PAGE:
SI: How different are spices from region to region in India?
KM: Very different. That is the case all over India. It can vary from city to city, from village to village. In Punjab you can find a lot of garlic, ginger, onion and tomato. It's somewhat more rustic food.
In Kashmir, the spicing is more subtle, and because it's colder, the food tastes more European in some ways. They use saffron, dried ginger, anise, anise seed powder and ingredients like mushrooms, which you don't find anywhere else in India. Also chestnuts, apples, morels, kohlrabi and kale. These ingredients aren't common in other Indian regions.
In other regions they use mustard oil. In my state we use a lot of peanut or sesame oil. In the south, like in Kerala, they use a lot of coconut oil. The oil is important. What I think makes Indian cuisine is the hot-oil-and-spice seasoning technique.
SI: For people who might not know, can you explain the hot-oil-and-spice seasoning technique?
KM: Braising stewing, baking, frying… these are universal techniques. With Indian food, you first heat up some oil and drop in spices to release their aromas and flavors. Over those, you layer ingredients. That is how you build a dish as opposed to European cooking, where you have ingredients and fat and then you might add the seasoning.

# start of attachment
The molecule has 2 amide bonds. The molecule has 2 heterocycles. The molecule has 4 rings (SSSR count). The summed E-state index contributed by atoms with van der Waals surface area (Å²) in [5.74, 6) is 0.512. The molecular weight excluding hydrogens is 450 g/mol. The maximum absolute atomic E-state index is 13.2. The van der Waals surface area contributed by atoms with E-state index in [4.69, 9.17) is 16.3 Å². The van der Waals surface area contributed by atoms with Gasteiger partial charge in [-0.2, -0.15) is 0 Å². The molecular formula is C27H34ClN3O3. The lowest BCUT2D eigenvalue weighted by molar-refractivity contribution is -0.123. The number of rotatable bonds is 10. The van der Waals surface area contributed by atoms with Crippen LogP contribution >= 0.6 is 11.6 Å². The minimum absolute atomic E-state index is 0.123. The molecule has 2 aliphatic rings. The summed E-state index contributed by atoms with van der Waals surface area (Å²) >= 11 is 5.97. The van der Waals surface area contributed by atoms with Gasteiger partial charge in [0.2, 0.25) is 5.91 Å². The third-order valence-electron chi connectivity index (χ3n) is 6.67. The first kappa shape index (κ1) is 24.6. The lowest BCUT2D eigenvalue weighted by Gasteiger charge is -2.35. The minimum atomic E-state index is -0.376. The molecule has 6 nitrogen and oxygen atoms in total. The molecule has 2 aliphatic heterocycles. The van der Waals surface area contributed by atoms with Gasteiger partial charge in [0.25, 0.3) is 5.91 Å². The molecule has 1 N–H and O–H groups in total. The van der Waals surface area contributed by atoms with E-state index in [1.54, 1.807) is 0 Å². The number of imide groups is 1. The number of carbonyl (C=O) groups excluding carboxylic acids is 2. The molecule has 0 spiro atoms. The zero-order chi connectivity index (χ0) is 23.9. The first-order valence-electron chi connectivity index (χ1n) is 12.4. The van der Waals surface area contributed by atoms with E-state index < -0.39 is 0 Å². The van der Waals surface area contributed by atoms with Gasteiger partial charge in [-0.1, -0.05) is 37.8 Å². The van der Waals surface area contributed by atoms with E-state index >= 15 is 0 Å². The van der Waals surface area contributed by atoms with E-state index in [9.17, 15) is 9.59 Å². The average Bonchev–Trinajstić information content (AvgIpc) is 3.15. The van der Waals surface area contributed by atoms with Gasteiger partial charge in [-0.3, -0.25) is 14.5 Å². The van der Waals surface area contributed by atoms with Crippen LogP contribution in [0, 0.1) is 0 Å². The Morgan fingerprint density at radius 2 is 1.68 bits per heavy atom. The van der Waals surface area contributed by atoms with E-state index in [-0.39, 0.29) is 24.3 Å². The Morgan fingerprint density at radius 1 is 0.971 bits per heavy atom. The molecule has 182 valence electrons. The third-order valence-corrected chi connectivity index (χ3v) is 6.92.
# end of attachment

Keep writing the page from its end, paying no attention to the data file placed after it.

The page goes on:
I can taste a dish and know it's from east India or sometimes Punjab because it's got mustard oil and also because of the ingredients.
[In Marathi cooking] we use a lot of black or brown mustard seed. It is different than the prepared mustard that is used here [in the United States] because it's whole and pungent, and the flavors really only release when you pop it open or crush it. The seasoning oil allows the seeds to pop, and what you're popping open are mustard or cumin seeds.
The word “phodna” means to break open. “Phodni,” which is something you are breaking open, is the word for the hot oil seasoning that you make.
Check back tomorrow for Part 2 of this interview, as well as Marathé's recipe for tomato coconut soup.